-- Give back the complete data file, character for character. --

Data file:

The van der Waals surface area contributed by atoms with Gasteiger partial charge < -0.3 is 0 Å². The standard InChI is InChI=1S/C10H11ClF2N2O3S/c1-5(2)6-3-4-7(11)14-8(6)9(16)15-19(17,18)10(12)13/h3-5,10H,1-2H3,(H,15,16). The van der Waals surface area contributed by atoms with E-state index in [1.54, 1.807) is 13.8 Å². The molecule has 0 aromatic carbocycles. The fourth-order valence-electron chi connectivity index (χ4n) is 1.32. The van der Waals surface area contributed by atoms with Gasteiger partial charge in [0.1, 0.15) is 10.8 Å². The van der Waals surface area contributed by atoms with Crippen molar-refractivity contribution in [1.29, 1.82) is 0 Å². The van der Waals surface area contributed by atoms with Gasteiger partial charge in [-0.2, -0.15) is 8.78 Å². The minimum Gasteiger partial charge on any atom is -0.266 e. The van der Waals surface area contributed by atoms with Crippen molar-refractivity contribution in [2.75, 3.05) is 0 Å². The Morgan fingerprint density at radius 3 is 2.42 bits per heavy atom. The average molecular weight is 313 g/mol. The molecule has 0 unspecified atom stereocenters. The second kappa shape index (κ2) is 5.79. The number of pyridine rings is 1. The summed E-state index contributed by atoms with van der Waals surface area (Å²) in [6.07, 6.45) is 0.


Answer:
The van der Waals surface area contributed by atoms with Gasteiger partial charge < -0.3 is 0 Å². The standard InChI is InChI=1S/C10H11ClF2N2O3S/c1-5(2)6-3-4-7(11)14-8(6)9(16)15-19(17,18)10(12)13/h3-5,10H,1-2H3,(H,15,16). The van der Waals surface area contributed by atoms with E-state index in [1.54, 1.807) is 13.8 Å². The molecule has 0 aromatic carbocycles. The fourth-order valence-electron chi connectivity index (χ4n) is 1.32. The van der Waals surface area contributed by atoms with Gasteiger partial charge in [0.1, 0.15) is 10.8 Å². The van der Waals surface area contributed by atoms with Crippen molar-refractivity contribution in [1.29, 1.82) is 0 Å². The van der Waals surface area contributed by atoms with Gasteiger partial charge in [-0.2, -0.15) is 8.78 Å². The minimum Gasteiger partial charge on any atom is -0.266 e. The van der Waals surface area contributed by atoms with Crippen molar-refractivity contribution in [2.75, 3.05) is 0 Å². The Morgan fingerprint density at radius 3 is 2.42 bits per heavy atom. The average molecular weight is 313 g/mol. The molecule has 0 unspecified atom stereocenters. The second kappa shape index (κ2) is 5.79. The number of pyridine rings is 1. The summed E-state index contributed by atoms with van der Waals surface area (Å²) in [6.07, 6.45) is 0.